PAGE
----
Technology   //   June 3, 2024

Gen Z, millennials are ‘weak link’ as AI fuels new cyberattack workplace threats

New research from EY reveals a growing cybersecurity anxiety among U.S. employees, with younger generations particularly vulnerable to sophisticated AI-powered attacks. 

Experts emphasize the need for engaging and tailored training programs and a culture of cyber awareness to combat evolving threats.

A survey of 1,000 workers in the U.S. by EY paints an alarming picture of the cybersecurity landscape. More than half (53%) of employees fear their organization will be targeted by cybercriminals, with about one-third (34%) worried their own actions could be the weak link. This anxiety is particularly acute among Gen Z and millennials, who feel less equipped to navigate the increasingly complex world of cyber threats compared to their older counterparts.

“The risk landscape has become incredibly complex,” says Jim Guinn II, EY Americas Cybersecurity leader. “Geopolitical tensions, constantly evolving regulations, and the rapid integration of new technologies, especially AI, all contribute to this challenge.” The study found that 85% of employees believe AI has made cyberattacks more sophisticated, with 78% expressing concerns about its use in malicious activities.

The EY survey highlights a stark generational divide in cybersecurity preparedness. Gen Z, despite being digital natives, are losing confidence in their ability to identify phishing attempts, one of the most common cyberattack tactics. Only 31% feel very confident in spotting these threats, a significant drop from 40% in 2022. This vulnerability is further emphasized by the fact that 72% admit to clicking on suspicious links at work, a figure significantly higher than other generations.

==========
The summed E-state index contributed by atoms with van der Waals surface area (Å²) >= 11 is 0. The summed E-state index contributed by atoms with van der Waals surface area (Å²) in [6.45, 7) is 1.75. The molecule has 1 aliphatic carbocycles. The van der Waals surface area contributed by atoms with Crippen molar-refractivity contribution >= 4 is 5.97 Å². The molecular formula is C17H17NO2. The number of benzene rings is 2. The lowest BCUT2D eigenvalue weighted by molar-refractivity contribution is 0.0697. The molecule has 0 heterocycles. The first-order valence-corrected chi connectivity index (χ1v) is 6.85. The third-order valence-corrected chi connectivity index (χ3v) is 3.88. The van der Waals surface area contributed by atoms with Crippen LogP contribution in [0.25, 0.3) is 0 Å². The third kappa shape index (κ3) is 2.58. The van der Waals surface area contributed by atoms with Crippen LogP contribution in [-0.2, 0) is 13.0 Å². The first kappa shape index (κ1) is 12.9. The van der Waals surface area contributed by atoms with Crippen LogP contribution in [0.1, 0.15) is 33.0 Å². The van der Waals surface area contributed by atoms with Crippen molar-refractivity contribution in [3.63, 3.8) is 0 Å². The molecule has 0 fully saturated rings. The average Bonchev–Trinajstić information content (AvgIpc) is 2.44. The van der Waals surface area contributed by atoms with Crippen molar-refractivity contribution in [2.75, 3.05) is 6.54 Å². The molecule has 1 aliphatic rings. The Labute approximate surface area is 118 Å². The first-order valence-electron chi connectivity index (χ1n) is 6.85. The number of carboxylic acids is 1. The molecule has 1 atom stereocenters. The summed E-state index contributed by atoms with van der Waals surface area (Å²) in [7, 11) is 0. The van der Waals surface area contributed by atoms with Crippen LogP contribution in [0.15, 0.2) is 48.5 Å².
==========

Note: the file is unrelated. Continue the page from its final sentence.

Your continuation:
This lack of awareness translates into heightened anxiety. Nearly two-thirds of Gen Z and millennial employees fear losing their jobs if they were to compromise their organization’s security. This apprehension is compounded by a lack of clarity regarding reporting protocols for suspected cyberattacks, with younger generations significantly less likely to understand their company’s procedures.

Despite these concerns, the data provides a silver lining. Gen Z, while less confident in their abilities, are increasingly knowledgeable about cybersecurity. This presents a crucial opportunity for organizations to invest in upskilling and training programs tailored to their experiences as digital natives.

"Creating a game out of cybersecurity awareness, with incentives like team lunches or extra time off, can significantly increase engagement and knowledge retention."
Jim Guinn II, EY Americas Cybersecurity leader.

“Cybersecurity training can’t be a one-size-fits-all approach,” explains Guinn. He advocates for gamified training programs that leverage the competitive spirit of employees, particularly younger generations. “Creating a game out of cybersecurity awareness, with incentives like team lunches or extra time off, can significantly increase engagement and knowledge retention.”

Beyond engaging training programs, experts stress the importance of fostering a culture of cyber awareness within organizations.